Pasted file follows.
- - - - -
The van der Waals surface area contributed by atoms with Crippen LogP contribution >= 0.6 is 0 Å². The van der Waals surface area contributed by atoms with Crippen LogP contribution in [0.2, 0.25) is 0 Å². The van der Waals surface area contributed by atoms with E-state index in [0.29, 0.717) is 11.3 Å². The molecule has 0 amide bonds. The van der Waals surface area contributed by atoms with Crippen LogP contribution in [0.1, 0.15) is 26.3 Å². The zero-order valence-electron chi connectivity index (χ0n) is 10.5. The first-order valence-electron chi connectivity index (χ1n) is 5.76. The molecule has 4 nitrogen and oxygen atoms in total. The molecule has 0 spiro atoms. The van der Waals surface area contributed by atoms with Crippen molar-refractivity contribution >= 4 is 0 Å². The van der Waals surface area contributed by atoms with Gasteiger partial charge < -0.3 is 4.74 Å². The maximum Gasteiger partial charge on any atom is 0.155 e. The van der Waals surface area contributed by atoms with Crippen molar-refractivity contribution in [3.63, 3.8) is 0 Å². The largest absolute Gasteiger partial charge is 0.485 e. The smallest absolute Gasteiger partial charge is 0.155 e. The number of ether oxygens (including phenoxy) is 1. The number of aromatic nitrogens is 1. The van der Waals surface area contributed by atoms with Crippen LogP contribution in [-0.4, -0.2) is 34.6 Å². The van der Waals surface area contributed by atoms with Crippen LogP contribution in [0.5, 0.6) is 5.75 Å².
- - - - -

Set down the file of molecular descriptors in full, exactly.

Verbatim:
The van der Waals surface area contributed by atoms with Crippen LogP contribution >= 0.6 is 0 Å². The van der Waals surface area contributed by atoms with Crippen LogP contribution in [0.2, 0.25) is 0 Å². The van der Waals surface area contributed by atoms with E-state index in [0.29, 0.717) is 11.3 Å². The molecule has 0 amide bonds. The van der Waals surface area contributed by atoms with Crippen LogP contribution in [0.1, 0.15) is 26.3 Å². The zero-order valence-electron chi connectivity index (χ0n) is 10.5. The first-order valence-electron chi connectivity index (χ1n) is 5.76. The molecule has 4 nitrogen and oxygen atoms in total. The molecule has 0 spiro atoms. The van der Waals surface area contributed by atoms with Crippen molar-refractivity contribution >= 4 is 0 Å². The van der Waals surface area contributed by atoms with Gasteiger partial charge < -0.3 is 4.74 Å². The maximum Gasteiger partial charge on any atom is 0.155 e. The van der Waals surface area contributed by atoms with Crippen molar-refractivity contribution in [3.63, 3.8) is 0 Å². The largest absolute Gasteiger partial charge is 0.485 e. The smallest absolute Gasteiger partial charge is 0.155 e. The number of ether oxygens (including phenoxy) is 1. The number of aromatic nitrogens is 1. The van der Waals surface area contributed by atoms with Crippen LogP contribution in [-0.4, -0.2) is 34.6 Å². The van der Waals surface area contributed by atoms with Crippen LogP contribution in [0.5, 0.6) is 5.75 Å².